On one level, gold symbolizes wealth. Gold is physical money, both expensive and luxurious. The opening speech of the play reveals Volpone’s obsession with money through an ode to gold, and the first transaction of the play involves a gift of a gold plate. Throughout the play, characters emphasize that gold is what lends objects and people in the world their best qualities. Blasphemously, Volpone even says that gold is brighter than the sun or God himself. The Renaissance understanding of gold, though, was complicated and fluid. Alchemy, an early form of chemistry, taught that metals were all composed of the same material; the only difference between lead and gold was purity. Thus, with the right methods, one could purify lead into gold. This idea of purifying something and scientifically changing it into gold parallels a lowborn person accumulating wealth and becoming highborn, as Mosca almost accomplishes at the end of the play. We can note that, for years, the play was performed with an alternate ending in which Mosca receives Volpone’s fortune. The alchemical fluidity of gold also allows it to blend with the play’s other symbols, as characters constantly say that gold is the best medicine. This is meant figuratively, as characters within the play believe that wealth and gold instill people with heath and excellent qualities, but also literally, as an elixir of drinkable gold was sometimes used as medicine.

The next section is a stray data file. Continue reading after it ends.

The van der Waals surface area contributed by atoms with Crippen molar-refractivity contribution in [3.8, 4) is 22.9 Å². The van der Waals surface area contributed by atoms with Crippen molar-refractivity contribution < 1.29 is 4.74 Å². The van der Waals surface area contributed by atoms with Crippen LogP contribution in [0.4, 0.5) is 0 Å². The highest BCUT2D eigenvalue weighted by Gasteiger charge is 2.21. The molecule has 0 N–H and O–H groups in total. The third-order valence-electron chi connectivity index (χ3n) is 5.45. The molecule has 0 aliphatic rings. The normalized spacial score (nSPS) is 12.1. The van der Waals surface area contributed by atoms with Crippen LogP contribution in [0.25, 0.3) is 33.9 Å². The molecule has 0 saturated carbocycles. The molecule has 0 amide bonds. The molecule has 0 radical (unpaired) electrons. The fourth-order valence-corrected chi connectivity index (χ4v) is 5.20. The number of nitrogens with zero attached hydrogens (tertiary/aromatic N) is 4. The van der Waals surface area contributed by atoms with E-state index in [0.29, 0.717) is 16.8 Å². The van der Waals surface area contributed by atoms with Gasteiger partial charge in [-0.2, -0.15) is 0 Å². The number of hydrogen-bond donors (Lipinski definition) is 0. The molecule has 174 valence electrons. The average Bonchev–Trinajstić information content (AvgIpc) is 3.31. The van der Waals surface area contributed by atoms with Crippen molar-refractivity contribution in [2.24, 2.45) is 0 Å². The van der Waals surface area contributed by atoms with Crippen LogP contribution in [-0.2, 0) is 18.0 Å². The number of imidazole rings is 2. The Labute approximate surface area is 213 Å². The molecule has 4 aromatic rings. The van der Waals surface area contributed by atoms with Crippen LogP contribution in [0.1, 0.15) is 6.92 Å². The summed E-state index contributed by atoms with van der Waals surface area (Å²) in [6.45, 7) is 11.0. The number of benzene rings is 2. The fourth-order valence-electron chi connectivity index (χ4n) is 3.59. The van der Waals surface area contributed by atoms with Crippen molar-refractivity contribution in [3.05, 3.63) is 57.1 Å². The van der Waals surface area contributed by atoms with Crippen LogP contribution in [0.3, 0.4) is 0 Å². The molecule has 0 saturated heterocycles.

Gold and Alchemy Quotes in Volpone
Riches, the dumb god, that giv’st all men tongues,
That canst do nought, and yet mak’st men do all things;
The price of souls; even hell, with thee to boot,
Is made worth heaven. Thou art virtue, fame,
Honour, and all things else. Who can get thee,
He shall be noble, valiant, honest, wise.
Mosca: This is true physic, this your sacred medicine;
No talk of opiates to this great elixir!
Corbaccio: ‘Tis aurum palpabile, if not potabile.
O, sir, the wonder,
The blazing star of Italy! a wench
Of the first year, a beauty ripe as harvest!
Whose skin is whiter than a swan all over,
Than silver, snow, or lilies; a soft lip,
Would tempt you to eternity of kissing!
And flesh that melteth in the touch to blood!
Bright as your gold, and lovely as your gold!
Honour! Tut, a breath:
There's no such thing in nature; a mere term
Invented to awe fools. What is my gold
The worse for touching, clothes for being look'd on?